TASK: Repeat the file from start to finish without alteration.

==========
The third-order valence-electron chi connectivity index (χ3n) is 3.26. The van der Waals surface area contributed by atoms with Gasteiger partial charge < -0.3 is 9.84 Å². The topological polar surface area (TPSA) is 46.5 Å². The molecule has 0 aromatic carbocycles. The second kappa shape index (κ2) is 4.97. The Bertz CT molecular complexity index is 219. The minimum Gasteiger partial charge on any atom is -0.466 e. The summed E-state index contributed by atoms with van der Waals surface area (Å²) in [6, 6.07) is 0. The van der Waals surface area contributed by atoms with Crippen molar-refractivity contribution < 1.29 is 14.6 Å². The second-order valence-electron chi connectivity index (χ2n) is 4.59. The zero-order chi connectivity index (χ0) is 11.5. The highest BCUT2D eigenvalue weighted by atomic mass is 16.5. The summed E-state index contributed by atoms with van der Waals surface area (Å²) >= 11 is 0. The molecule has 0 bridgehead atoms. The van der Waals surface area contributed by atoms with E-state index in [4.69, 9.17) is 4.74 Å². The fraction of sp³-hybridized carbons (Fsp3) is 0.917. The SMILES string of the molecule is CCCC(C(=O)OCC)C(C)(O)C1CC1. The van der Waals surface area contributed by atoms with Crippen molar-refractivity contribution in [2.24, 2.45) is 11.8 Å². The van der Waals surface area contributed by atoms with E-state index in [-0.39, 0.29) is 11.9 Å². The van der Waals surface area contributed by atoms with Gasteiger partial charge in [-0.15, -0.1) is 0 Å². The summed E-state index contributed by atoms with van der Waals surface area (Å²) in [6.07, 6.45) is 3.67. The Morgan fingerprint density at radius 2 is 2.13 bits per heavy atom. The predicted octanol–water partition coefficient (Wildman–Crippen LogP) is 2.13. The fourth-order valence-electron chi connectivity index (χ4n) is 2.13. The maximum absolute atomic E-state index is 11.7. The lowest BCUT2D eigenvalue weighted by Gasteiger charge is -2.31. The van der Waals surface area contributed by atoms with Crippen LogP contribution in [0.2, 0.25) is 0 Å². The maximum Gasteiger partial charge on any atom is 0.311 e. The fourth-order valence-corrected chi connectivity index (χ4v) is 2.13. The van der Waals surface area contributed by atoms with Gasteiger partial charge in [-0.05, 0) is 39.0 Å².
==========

The third-order valence-electron chi connectivity index (χ3n) is 3.26. The van der Waals surface area contributed by atoms with Gasteiger partial charge < -0.3 is 9.84 Å². The topological polar surface area (TPSA) is 46.5 Å². The molecule has 0 aromatic carbocycles. The second kappa shape index (κ2) is 4.97. The Bertz CT molecular complexity index is 219. The minimum Gasteiger partial charge on any atom is -0.466 e. The summed E-state index contributed by atoms with van der Waals surface area (Å²) in [6, 6.07) is 0. The van der Waals surface area contributed by atoms with Crippen molar-refractivity contribution < 1.29 is 14.6 Å². The second-order valence-electron chi connectivity index (χ2n) is 4.59. The zero-order chi connectivity index (χ0) is 11.5. The highest BCUT2D eigenvalue weighted by atomic mass is 16.5. The summed E-state index contributed by atoms with van der Waals surface area (Å²) >= 11 is 0. The molecule has 0 bridgehead atoms. The van der Waals surface area contributed by atoms with E-state index in [4.69, 9.17) is 4.74 Å². The fraction of sp³-hybridized carbons (Fsp3) is 0.917. The SMILES string of the molecule is CCCC(C(=O)OCC)C(C)(O)C1CC1. The van der Waals surface area contributed by atoms with Crippen molar-refractivity contribution in [2.24, 2.45) is 11.8 Å². The van der Waals surface area contributed by atoms with E-state index in [-0.39, 0.29) is 11.9 Å². The van der Waals surface area contributed by atoms with Gasteiger partial charge in [-0.15, -0.1) is 0 Å². The summed E-state index contributed by atoms with van der Waals surface area (Å²) in [6.07, 6.45) is 3.67. The Morgan fingerprint density at radius 2 is 2.13 bits per heavy atom. The predicted octanol–water partition coefficient (Wildman–Crippen LogP) is 2.13. The fourth-order valence-electron chi connectivity index (χ4n) is 2.13. The maximum absolute atomic E-state index is 11.7. The lowest BCUT2D eigenvalue weighted by Gasteiger charge is -2.31. The van der Waals surface area contributed by atoms with Crippen LogP contribution in [0.2, 0.25) is 0 Å². The maximum Gasteiger partial charge on any atom is 0.311 e. The fourth-order valence-corrected chi connectivity index (χ4v) is 2.13. The van der Waals surface area contributed by atoms with Gasteiger partial charge in [-0.05, 0) is 39.0 Å².